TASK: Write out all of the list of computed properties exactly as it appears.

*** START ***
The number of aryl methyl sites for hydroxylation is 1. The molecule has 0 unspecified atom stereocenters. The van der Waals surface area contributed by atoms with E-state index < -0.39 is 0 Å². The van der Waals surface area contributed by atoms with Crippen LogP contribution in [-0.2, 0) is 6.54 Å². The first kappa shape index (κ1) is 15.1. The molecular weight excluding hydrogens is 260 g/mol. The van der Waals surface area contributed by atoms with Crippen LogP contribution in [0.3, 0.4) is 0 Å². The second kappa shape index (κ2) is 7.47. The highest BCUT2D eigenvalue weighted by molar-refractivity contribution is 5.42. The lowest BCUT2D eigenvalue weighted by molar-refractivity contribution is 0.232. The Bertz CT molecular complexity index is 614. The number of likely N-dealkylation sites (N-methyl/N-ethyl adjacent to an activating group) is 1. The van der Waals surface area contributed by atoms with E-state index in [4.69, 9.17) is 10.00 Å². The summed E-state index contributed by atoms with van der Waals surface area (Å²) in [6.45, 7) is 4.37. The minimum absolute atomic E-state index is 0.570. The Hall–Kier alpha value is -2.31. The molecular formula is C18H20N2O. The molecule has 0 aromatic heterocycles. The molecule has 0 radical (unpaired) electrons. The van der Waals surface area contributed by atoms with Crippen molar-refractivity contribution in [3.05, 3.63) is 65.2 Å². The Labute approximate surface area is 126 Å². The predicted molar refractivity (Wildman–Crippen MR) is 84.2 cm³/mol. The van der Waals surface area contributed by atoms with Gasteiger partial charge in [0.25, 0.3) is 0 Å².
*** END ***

The number of aryl methyl sites for hydroxylation is 1. The molecule has 0 unspecified atom stereocenters. The van der Waals surface area contributed by atoms with E-state index < -0.39 is 0 Å². The van der Waals surface area contributed by atoms with Crippen LogP contribution in [-0.2, 0) is 6.54 Å². The first kappa shape index (κ1) is 15.1. The molecular weight excluding hydrogens is 260 g/mol. The van der Waals surface area contributed by atoms with Crippen LogP contribution in [0.3, 0.4) is 0 Å². The second kappa shape index (κ2) is 7.47. The highest BCUT2D eigenvalue weighted by molar-refractivity contribution is 5.42. The lowest BCUT2D eigenvalue weighted by molar-refractivity contribution is 0.232. The Bertz CT molecular complexity index is 614. The number of likely N-dealkylation sites (N-methyl/N-ethyl adjacent to an activating group) is 1. The van der Waals surface area contributed by atoms with E-state index in [4.69, 9.17) is 10.00 Å². The summed E-state index contributed by atoms with van der Waals surface area (Å²) in [6.45, 7) is 4.37. The minimum absolute atomic E-state index is 0.570. The Hall–Kier alpha value is -2.31. The molecular formula is C18H20N2O. The molecule has 0 aromatic heterocycles. The molecule has 0 radical (unpaired) electrons. The van der Waals surface area contributed by atoms with Crippen molar-refractivity contribution in [3.05, 3.63) is 65.2 Å². The Labute approximate surface area is 126 Å². The predicted molar refractivity (Wildman–Crippen MR) is 84.2 cm³/mol. The van der Waals surface area contributed by atoms with Gasteiger partial charge in [0.25, 0.3) is 0 Å².